- Maintaining adequate levels of vitamin B12 may help prevent the development of age-related macular degeneration (an eye condition that affects central vision)
- Vitamin B12 is needed for the production of serotonin, a chemical responsible for regulating mood. Vitamin B12 supplements may help improve mood in people with an existing deficiency.
- Vitamin B12 is involved in energy production in your body. Taking a supplement may improve your energy level.
Vitamin D is a fat-soluble compound that’s created when you’re exposed to sunlight. Vitamin D plays a vital role in your wellbeing:
- It helps your bones absorb calcium which is vital for bone health
- It’s crucial for muscle movement and communication between nerves
- It helps fight inflammation.
If you spend a lot of time indoors, away from natural light, or if your diet is lacking, you can suffer from vitamin D deficiency. Symptoms include:
- Frequent illness or infection
- Fatigue and general weakness
- Excessive sweating
- Impaired wound healing
- Bone and back pain
- Bone loss and weakened bones (osteoporosis)
- Muscle pain
- Hair loss
Why should you test your vitamin D levels?
For most of these symptoms, inflammation will be present. So checking your vitamin D levels is not only important for health in general but also to discover if low levels are causing inflammation in your body.
You can test both CRP and vitamin D levels with a home-testing kit. When you have your results in a few days, make an appointment to speak with your doctor where necessary.
Ferritin: iron test
Your body relies on iron in red blood cells to carry oxygen to all its cells. Without enough iron, your red blood cells will be unable to supply enough oxygen. However, too much iron isn’t good for your body either (it can lead to organ damage). Both high and low iron levels may indicate a serious underlying problem.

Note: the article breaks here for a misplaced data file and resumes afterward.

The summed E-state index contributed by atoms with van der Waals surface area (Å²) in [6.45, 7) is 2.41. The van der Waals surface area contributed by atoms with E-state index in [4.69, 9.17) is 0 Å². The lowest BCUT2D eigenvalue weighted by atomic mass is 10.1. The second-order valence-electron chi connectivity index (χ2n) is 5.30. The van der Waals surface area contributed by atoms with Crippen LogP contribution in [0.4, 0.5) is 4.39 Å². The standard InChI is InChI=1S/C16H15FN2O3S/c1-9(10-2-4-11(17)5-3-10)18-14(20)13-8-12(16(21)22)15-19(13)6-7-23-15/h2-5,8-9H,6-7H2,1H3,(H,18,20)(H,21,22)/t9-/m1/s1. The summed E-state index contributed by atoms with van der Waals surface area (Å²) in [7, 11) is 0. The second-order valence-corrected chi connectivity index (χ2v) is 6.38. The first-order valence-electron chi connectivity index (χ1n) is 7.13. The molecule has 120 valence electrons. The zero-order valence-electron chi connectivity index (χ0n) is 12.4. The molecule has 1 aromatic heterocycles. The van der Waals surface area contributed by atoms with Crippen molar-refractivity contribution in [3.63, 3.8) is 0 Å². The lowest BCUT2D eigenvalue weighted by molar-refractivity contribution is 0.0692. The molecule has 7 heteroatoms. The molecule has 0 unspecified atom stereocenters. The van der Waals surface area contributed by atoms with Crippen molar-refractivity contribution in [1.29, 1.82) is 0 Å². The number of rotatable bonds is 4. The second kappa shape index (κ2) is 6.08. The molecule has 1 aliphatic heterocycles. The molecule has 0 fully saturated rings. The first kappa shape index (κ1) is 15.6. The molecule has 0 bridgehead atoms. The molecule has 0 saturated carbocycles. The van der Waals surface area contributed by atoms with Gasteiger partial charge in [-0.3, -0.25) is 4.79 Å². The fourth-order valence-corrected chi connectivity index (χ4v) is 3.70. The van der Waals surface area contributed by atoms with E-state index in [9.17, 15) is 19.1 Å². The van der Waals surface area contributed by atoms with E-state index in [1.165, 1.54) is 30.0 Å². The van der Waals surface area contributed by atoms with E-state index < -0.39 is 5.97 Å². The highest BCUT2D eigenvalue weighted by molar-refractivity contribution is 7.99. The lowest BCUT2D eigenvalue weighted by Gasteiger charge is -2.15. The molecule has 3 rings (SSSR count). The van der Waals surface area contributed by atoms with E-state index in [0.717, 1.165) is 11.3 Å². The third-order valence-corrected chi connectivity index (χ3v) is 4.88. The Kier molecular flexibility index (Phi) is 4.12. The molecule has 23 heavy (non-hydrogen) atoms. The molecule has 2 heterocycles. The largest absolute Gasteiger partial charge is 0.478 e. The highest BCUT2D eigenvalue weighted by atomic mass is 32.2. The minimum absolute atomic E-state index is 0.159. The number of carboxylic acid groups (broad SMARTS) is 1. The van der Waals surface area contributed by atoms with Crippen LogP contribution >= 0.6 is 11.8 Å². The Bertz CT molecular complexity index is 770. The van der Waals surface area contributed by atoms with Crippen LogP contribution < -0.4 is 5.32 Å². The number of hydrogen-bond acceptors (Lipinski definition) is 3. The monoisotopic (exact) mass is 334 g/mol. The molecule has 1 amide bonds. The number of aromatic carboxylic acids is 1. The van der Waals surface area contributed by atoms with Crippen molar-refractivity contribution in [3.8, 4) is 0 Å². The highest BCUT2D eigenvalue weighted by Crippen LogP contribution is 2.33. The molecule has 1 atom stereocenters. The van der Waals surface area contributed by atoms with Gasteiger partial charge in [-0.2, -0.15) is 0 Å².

A ferritin test measures the amount of stored iron in your body.
Ferritin isn’t the same thing as iron in your body. Instead, ferritin is a protein that stores iron, releasing it when your body needs it. Ferritin usually lives in your body’s cells, with very little actually circulating in your blood. Ferritin is stored in the body’s cells until it’s time to make more red blood cells. The body will signal the cells to release ferritin. The ferritin then binds to another substance called transferrin to transport it to where new red blood cells are made.
While it’s important for a person to have normal iron levels, having enough stored iron is important too. If a person doesn’t have enough ferritin, iron stores can deplete quickly.
Calcium is one of the most important minerals in your body. Most of your body’s calcium is stored in your bones.
Your body requires calcium to maintain healthy bones and teeth. It’s also essential for keeping your nerves, heart, and muscles functioning properly. Since calcium is so important for many of your body’s functions, its levels need to be within a tight range.
A second calcium blood test, called a corrected calcium test measures the amount of “free” calcium present in your blood. “Free calcium” refers to calcium that’s not bound to any proteins in your blood. This corrected calcium aims to give the true calcium level in your body.
Order a Vitamins & Minerals Full Home Test Kit